I know the idea of reducing polynomials has been discusses a lot, but searching through the forums has not led to a solution of this particular kind of issue.

I am writing a Laplace transforms problem where I have created a table of functions along with the numerators and denominators of their Laplace transforms. I randomly choose two functions from the table and two coefficients. I then compute the numerator and denominator separately for the linear combination of the Laplace transforms.

I want to display the Laplace transform and ask for the inverse, the issue is that I get numerators of the form

6s - 5(s-m).

I would like to reduce this to s + 5m in some automated way for display purposes. Ideally the numerator would be displayed in the format required by the LimitedPolynomial context.

Davide Cervone has provided a reduce method

Context("Numeric");

$a = non_zero_random(-5,5,1);

$f = Formula("x - $a")->reduce();

that will do very simple algebraic simplification such as changing -- to + and -+ to -. It was not designed to do more complicated algebra, such as applying the distributive law.

The contexts Context("LimitedPolynomial"); and Context("LimitedPolynomial-Strict"); define a way to parse MathObjects and determine whether something is a fully simplified polynomial. However, these contexts do not provide any methods to simplify a polynomial.

It seems like what you want is a method that will simplify complicated algebraic expressions, which, to my knowledge, is not currently available in WebWork.

Certainly, the algebraic simplification can be done manually. Further, it seems to me that if you want to display the fully simplified answer, you probably also expect your students to enter a fully simplified answer. In the code below, I show how to require students to fully simplify their answer. Since you are also dealing with algebraic fractions, you may want to have a separate answer blank for the numerator and denominator and use techniques to force students to reduce their fraction as much as possible (e.g., canceling common factors on top and bottom). These algebraic fraction techniques are illustrated at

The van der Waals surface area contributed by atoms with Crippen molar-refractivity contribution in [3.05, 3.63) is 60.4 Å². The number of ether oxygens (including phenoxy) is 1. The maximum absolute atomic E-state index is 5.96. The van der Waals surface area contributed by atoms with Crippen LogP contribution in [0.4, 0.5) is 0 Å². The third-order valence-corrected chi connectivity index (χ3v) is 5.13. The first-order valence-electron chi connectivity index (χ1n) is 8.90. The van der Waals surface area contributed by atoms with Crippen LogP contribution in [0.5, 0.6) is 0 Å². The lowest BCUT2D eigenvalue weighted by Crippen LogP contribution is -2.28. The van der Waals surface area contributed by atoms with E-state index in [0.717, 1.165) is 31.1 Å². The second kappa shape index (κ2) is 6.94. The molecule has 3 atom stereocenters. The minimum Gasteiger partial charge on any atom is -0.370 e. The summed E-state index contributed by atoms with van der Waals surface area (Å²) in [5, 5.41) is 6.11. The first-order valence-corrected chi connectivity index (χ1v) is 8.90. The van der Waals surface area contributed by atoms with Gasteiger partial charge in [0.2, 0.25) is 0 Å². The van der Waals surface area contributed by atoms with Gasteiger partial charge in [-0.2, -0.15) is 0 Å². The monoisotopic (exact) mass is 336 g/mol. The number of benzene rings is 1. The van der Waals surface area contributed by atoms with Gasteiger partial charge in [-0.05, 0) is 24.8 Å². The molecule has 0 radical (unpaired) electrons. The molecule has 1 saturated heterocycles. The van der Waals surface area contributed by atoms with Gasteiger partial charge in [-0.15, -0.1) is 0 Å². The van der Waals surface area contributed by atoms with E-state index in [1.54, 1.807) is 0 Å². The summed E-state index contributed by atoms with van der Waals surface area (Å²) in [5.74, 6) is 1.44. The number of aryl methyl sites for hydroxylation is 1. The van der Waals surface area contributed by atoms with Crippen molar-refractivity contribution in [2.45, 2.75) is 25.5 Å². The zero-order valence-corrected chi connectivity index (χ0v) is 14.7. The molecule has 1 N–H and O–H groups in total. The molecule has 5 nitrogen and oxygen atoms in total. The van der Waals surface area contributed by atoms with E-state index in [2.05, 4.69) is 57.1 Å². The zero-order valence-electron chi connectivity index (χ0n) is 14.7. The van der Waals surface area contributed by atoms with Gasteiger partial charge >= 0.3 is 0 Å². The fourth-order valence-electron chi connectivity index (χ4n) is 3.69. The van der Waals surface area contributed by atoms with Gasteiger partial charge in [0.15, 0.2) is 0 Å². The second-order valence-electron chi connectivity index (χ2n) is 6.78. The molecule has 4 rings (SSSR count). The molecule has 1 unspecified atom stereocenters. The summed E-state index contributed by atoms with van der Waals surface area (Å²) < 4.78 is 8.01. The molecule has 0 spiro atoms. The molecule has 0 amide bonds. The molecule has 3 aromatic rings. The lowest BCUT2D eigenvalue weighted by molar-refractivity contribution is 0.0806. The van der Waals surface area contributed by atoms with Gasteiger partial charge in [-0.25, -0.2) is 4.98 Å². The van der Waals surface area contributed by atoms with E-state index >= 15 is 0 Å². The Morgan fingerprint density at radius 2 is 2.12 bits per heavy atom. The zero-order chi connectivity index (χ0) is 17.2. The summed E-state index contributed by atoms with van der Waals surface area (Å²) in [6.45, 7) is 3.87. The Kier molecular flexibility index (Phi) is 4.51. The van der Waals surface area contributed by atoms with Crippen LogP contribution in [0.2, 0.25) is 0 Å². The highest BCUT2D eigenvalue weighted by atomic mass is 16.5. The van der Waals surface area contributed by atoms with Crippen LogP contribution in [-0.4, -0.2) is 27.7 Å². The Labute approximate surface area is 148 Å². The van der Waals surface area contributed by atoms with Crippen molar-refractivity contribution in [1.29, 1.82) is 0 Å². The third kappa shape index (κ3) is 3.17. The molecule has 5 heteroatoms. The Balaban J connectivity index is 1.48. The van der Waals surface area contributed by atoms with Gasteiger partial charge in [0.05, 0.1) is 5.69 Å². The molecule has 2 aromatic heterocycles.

http://webwork.maa.org/wiki/AlgebraicFractions

Best Regards,

Paul Pearson

########################################

# Initialization

DOCUMENT();

loadMacros(

"PGstandard.pl",

"MathObjects.pl",

"contextLimitedPolynomial.pl",

);

TEXT(beginproblem());

#######################################

# Set-up

Context("LimitedPolynomial-Strict");

Context()->variables->are(m=>"Real",s=>"Real");

$a = random(2,9,1);

do { $b = random(2,9,1); } until ($a != $b);

# Suppose the general answer has the unsimplified form

# $a s - $b (s-m).

# In the LimitedPolynomial context, both of these

# would give errors because they are not fully

# simplified.

#

# $answer = Formula("$a * s - $b * (s-m)")->reduce();

#

# $answer = Formula("($a - $b) * s + $b * m")->reduce();

# The format of the answer must be a LimitedPolynomial

# MathObject, so we need to simplify it to the form

# $A s + $B m

$A = $a - $b;

$B = $b;

$answer = Formula("$A * s + $B * m")->reduce();

################################################

# Main text

Context()->texStrings;

BEGIN_TEXT

Simplify the expression \( $a s - $b (s-m) \)

by combining like terms.

$BR

$BR

\{ ans_rule(20) \}

END_TEXT

Context()->texStrings;

################################################

# Answer evaluation

$showPartialCorrectAnswers = 1;

ANS($answer->cmp());

COMMENT('MathObject version');

ENDDOCUMENT();

Context("Numeric"); Context()->variables->are(m=>"Real",s=>"Real"); $a = random(2,9,1); do { $b = random(2,9,1); } until ($a != $b); $f = Formula("$a s + $b (s-m)"); $A = $f->eval(s=>1,m=>0); $B = $f->eval(s=>0,m=>1); $F = Formula("$A s + $B m")->reduce; TEXT($F == $f ? "F and f agree" : "F and f are different");The key is that (for a linear function) the coefficients of

*s*and

*m*are the values of the function when (

*s*,

*m*)=(1,0), and (

*s*,

*m*)=(0,1), respectively. Then you can create the formula with the proper coefficients directly. The

`TEXT`

call should print "F and f agree", but you can use a test like this to check that the original function actually was linear (if it is coming from student input, for example).
Davide